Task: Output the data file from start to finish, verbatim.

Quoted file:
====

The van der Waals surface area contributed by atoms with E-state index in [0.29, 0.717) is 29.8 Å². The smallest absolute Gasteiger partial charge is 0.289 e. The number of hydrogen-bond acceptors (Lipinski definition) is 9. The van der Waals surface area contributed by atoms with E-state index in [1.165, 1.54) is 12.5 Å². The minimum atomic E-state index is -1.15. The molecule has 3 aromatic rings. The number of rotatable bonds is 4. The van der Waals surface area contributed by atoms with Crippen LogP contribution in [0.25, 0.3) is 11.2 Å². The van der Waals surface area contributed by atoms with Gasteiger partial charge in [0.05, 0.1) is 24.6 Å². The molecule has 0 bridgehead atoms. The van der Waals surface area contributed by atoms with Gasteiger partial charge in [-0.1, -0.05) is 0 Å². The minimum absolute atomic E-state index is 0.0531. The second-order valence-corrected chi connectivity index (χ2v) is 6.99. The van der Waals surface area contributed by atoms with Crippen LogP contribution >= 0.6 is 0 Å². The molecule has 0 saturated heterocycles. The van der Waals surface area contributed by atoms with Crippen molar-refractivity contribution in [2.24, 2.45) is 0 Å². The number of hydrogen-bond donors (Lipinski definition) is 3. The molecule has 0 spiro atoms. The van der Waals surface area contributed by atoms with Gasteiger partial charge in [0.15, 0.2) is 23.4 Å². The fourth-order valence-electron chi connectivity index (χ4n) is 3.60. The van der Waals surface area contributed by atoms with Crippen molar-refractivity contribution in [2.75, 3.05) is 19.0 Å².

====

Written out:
The van der Waals surface area contributed by atoms with E-state index in [0.29, 0.717) is 29.8 Å². The smallest absolute Gasteiger partial charge is 0.289 e. The number of hydrogen-bond acceptors (Lipinski definition) is 9. The van der Waals surface area contributed by atoms with E-state index in [1.165, 1.54) is 12.5 Å². The minimum atomic E-state index is -1.15. The molecule has 3 aromatic rings. The number of rotatable bonds is 4. The van der Waals surface area contributed by atoms with Crippen LogP contribution in [0.25, 0.3) is 11.2 Å². The van der Waals surface area contributed by atoms with Gasteiger partial charge in [0.05, 0.1) is 24.6 Å². The molecule has 0 bridgehead atoms. The van der Waals surface area contributed by atoms with Gasteiger partial charge in [-0.1, -0.05) is 0 Å². The minimum absolute atomic E-state index is 0.0531. The second-order valence-corrected chi connectivity index (χ2v) is 6.99. The van der Waals surface area contributed by atoms with Crippen LogP contribution >= 0.6 is 0 Å². The molecule has 0 saturated heterocycles. The van der Waals surface area contributed by atoms with Crippen molar-refractivity contribution in [2.24, 2.45) is 0 Å². The number of hydrogen-bond donors (Lipinski definition) is 3. The molecule has 0 spiro atoms. The van der Waals surface area contributed by atoms with Gasteiger partial charge in [0.15, 0.2) is 23.4 Å². The fourth-order valence-electron chi connectivity index (χ4n) is 3.60. The van der Waals surface area contributed by atoms with Crippen molar-refractivity contribution in [2.75, 3.05) is 19.0 Å².